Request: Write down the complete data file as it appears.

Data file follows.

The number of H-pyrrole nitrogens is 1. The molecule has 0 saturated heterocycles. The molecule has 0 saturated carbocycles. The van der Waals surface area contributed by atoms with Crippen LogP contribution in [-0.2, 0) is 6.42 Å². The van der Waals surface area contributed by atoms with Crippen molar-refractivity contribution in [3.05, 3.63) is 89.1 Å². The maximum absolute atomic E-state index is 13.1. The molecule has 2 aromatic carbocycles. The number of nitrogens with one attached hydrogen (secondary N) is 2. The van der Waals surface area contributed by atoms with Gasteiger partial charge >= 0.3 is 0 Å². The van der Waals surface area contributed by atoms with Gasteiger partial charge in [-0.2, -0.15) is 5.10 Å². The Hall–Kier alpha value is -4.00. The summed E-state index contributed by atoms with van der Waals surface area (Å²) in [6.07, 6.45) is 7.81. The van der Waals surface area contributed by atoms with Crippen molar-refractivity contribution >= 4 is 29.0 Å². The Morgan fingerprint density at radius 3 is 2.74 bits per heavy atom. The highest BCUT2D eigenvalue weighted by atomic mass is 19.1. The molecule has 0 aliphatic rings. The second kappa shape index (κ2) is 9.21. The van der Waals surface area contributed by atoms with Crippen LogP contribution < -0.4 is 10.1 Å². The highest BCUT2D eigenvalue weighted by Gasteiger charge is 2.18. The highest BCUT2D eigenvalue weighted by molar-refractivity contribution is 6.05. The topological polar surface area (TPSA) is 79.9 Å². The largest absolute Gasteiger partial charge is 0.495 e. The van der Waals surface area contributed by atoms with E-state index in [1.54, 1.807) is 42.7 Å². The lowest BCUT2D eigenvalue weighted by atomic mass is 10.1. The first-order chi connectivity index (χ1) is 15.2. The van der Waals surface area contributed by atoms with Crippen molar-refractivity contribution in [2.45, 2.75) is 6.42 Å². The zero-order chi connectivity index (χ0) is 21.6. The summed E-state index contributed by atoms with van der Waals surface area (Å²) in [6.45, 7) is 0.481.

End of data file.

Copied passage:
The number of H-pyrrole nitrogens is 1. The molecule has 0 saturated heterocycles. The molecule has 0 saturated carbocycles. The van der Waals surface area contributed by atoms with Crippen LogP contribution in [-0.2, 0) is 6.42 Å². The van der Waals surface area contributed by atoms with Crippen molar-refractivity contribution in [3.05, 3.63) is 89.1 Å². The maximum absolute atomic E-state index is 13.1. The molecule has 2 aromatic carbocycles. The number of nitrogens with one attached hydrogen (secondary N) is 2. The van der Waals surface area contributed by atoms with Gasteiger partial charge >= 0.3 is 0 Å². The van der Waals surface area contributed by atoms with Gasteiger partial charge in [-0.2, -0.15) is 5.10 Å². The Hall–Kier alpha value is -4.00. The summed E-state index contributed by atoms with van der Waals surface area (Å²) in [6.07, 6.45) is 7.81. The van der Waals surface area contributed by atoms with Crippen molar-refractivity contribution >= 4 is 29.0 Å². The Morgan fingerprint density at radius 3 is 2.74 bits per heavy atom. The highest BCUT2D eigenvalue weighted by atomic mass is 19.1. The molecule has 0 aliphatic rings. The second kappa shape index (κ2) is 9.21. The van der Waals surface area contributed by atoms with Crippen LogP contribution < -0.4 is 10.1 Å². The highest BCUT2D eigenvalue weighted by Gasteiger charge is 2.18. The highest BCUT2D eigenvalue weighted by molar-refractivity contribution is 6.05. The topological polar surface area (TPSA) is 79.9 Å². The largest absolute Gasteiger partial charge is 0.495 e. The van der Waals surface area contributed by atoms with E-state index in [1.54, 1.807) is 42.7 Å². The lowest BCUT2D eigenvalue weighted by atomic mass is 10.1. The first-order chi connectivity index (χ1) is 15.2. The van der Waals surface area contributed by atoms with Crippen molar-refractivity contribution in [2.45, 2.75) is 6.42 Å². The zero-order chi connectivity index (χ0) is 21.6. The summed E-state index contributed by atoms with van der Waals surface area (Å²) in [6.45, 7) is 0.481.